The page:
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Say No To Plastic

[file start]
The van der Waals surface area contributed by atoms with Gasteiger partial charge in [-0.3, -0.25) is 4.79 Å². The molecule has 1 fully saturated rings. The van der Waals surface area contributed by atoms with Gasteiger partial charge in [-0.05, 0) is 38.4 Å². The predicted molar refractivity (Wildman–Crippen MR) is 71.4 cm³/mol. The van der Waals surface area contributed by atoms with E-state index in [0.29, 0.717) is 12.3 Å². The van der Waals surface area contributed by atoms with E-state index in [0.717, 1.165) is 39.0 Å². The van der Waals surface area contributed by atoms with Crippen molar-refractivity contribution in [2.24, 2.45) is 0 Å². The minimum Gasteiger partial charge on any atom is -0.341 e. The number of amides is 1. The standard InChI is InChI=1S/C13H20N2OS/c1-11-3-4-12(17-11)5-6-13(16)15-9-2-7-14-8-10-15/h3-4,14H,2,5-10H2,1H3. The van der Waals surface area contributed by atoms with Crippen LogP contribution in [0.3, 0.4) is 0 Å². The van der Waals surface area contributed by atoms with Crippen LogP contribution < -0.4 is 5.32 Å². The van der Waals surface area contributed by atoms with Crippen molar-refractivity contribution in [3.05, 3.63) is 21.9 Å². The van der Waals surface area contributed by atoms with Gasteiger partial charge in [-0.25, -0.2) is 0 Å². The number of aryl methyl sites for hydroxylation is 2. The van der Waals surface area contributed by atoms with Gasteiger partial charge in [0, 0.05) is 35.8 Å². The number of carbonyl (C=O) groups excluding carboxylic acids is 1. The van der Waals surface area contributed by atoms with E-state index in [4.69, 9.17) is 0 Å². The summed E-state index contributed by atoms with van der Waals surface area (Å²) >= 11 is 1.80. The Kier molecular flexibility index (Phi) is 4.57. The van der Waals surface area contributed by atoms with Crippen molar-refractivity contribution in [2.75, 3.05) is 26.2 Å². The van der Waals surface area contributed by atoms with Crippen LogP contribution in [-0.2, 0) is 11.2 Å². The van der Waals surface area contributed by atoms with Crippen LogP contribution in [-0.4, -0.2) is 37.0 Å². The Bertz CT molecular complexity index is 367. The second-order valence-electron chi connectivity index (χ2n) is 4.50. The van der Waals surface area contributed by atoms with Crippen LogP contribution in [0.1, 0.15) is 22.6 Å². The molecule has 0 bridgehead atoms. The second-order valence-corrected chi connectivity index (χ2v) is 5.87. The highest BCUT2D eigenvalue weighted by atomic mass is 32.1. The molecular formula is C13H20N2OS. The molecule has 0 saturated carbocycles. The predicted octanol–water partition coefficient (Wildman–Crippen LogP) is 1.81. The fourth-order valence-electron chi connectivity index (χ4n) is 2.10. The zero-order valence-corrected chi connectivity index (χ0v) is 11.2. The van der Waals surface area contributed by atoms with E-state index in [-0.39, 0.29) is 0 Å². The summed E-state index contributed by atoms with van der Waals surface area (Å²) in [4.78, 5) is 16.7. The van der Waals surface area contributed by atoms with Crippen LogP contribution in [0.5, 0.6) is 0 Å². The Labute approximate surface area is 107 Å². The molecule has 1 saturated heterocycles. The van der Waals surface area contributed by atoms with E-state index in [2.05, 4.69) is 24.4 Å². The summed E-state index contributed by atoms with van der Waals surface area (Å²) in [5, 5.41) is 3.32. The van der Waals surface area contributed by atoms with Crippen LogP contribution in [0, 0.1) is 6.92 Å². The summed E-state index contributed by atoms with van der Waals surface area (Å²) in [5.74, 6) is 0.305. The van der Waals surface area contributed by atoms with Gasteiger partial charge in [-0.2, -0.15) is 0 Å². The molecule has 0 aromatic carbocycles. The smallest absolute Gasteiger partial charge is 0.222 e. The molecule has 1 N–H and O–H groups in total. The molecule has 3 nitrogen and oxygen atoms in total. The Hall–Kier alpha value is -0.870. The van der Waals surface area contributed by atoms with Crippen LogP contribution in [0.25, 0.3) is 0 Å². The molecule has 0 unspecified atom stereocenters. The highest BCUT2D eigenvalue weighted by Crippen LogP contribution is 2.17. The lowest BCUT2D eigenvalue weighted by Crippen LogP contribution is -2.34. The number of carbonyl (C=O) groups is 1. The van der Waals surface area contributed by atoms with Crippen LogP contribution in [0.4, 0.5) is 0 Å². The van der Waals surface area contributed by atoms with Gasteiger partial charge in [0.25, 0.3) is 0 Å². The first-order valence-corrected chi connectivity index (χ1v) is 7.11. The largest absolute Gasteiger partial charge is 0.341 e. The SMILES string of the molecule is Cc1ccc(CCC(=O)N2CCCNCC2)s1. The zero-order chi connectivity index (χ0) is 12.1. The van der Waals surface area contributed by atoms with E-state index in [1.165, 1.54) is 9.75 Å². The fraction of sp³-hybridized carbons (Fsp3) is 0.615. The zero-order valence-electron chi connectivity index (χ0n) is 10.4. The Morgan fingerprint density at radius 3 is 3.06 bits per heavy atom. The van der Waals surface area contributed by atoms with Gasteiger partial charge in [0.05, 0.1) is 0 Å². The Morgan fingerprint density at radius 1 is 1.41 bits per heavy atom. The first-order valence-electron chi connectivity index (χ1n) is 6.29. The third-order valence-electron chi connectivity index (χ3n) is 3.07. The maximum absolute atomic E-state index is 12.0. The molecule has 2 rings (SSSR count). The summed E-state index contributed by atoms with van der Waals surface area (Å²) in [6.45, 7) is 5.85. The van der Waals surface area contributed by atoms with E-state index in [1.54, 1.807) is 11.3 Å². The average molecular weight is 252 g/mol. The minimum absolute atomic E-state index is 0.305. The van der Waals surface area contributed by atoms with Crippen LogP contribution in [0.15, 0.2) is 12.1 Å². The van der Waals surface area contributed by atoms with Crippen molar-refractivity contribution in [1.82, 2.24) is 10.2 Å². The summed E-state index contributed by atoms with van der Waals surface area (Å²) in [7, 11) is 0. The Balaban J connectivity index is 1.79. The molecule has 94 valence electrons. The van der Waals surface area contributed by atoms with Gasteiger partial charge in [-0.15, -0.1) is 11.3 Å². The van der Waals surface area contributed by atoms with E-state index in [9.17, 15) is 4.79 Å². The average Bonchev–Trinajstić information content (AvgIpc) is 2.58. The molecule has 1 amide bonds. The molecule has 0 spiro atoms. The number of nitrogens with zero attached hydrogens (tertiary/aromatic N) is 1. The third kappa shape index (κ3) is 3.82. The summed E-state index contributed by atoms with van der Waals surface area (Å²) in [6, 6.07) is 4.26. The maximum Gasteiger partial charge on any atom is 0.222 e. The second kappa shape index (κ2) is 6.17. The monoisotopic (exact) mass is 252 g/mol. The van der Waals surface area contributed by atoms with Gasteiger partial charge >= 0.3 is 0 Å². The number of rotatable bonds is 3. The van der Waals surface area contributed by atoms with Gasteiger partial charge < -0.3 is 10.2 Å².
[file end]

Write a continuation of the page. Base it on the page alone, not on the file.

Over a period of forty years, plastic bags went from being a wonder to a threat. When the Swedish engineer Sten Gustaf Thulin invented them in 1959, they were meant to be a better alternative to paper bags, which were thought to have been bad for the environment because of the chopping down of trees and for the prevention of deforestation. Plastic Bags were lighter in weight, easier to make, durable, waterproof and cheaper to ship, so their convenience appealed immensely to both the producer/ supplier and the consumer. In the late 1980’s they had almost replaced paper bags worldwide. Today, about one trillion plastic bags are generated in the world annually. In the US 100 billion plastic bags are produced yearly and four out of five bags in the grocery store are plastic.The negative consequences of using plastic bags were unforeseen until they started popping up in the environment. Presently, plastic bags are one of three plastic products that cause plastic pollution in the world. Most single use plastics when discarded eventually end up at landfills, and if not, they end up in the waterways. They break into small microplastics that can absorb other pollutants, or end up being consumed by sea creatures that mistake them for food, which ends up hurting or killing them. One significant challenge is that almost all the plastic bags produced are intended for single use. Aside from the reusability issue the production of the material relies mainly on non-renewable resources, and the recycling systems are not currently set up to accept these bags. Out of the all the plastic bags sold in the US only 1% is recycled.The reasons for this are: many recycling facilities do not have the required equipment to collect, sort and handle the bags; there are several different types of plastics used for bags, so the waste stream is not pure; and producing bags from new plastic is often cheaper than producing them from recycled plastic.

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